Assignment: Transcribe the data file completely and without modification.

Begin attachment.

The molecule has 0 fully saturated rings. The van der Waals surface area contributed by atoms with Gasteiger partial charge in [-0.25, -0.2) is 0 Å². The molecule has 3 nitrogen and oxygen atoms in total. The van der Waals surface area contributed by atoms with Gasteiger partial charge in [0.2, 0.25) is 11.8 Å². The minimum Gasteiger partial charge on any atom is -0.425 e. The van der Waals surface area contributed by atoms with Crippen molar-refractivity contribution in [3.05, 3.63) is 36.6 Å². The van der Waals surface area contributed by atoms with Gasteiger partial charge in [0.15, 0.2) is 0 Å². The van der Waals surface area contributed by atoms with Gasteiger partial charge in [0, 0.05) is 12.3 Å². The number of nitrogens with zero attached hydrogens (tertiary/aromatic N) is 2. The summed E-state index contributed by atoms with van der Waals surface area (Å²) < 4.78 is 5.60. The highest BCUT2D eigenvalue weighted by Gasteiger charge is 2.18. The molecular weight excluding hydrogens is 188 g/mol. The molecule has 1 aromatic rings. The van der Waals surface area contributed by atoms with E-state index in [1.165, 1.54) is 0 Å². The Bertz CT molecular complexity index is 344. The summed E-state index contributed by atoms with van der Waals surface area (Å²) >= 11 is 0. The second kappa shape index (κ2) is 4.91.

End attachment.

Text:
The molecule has 0 fully saturated rings. The van der Waals surface area contributed by atoms with Gasteiger partial charge in [-0.25, -0.2) is 0 Å². The molecule has 3 nitrogen and oxygen atoms in total. The van der Waals surface area contributed by atoms with Gasteiger partial charge in [0.2, 0.25) is 11.8 Å². The minimum Gasteiger partial charge on any atom is -0.425 e. The van der Waals surface area contributed by atoms with Crippen molar-refractivity contribution in [3.05, 3.63) is 36.6 Å². The van der Waals surface area contributed by atoms with Gasteiger partial charge in [0.15, 0.2) is 0 Å². The van der Waals surface area contributed by atoms with Gasteiger partial charge in [0, 0.05) is 12.3 Å². The number of nitrogens with zero attached hydrogens (tertiary/aromatic N) is 2. The summed E-state index contributed by atoms with van der Waals surface area (Å²) < 4.78 is 5.60. The highest BCUT2D eigenvalue weighted by Gasteiger charge is 2.18. The molecular weight excluding hydrogens is 188 g/mol. The molecule has 1 aromatic rings. The van der Waals surface area contributed by atoms with E-state index in [1.165, 1.54) is 0 Å². The Bertz CT molecular complexity index is 344. The summed E-state index contributed by atoms with van der Waals surface area (Å²) >= 11 is 0. The second kappa shape index (κ2) is 4.91.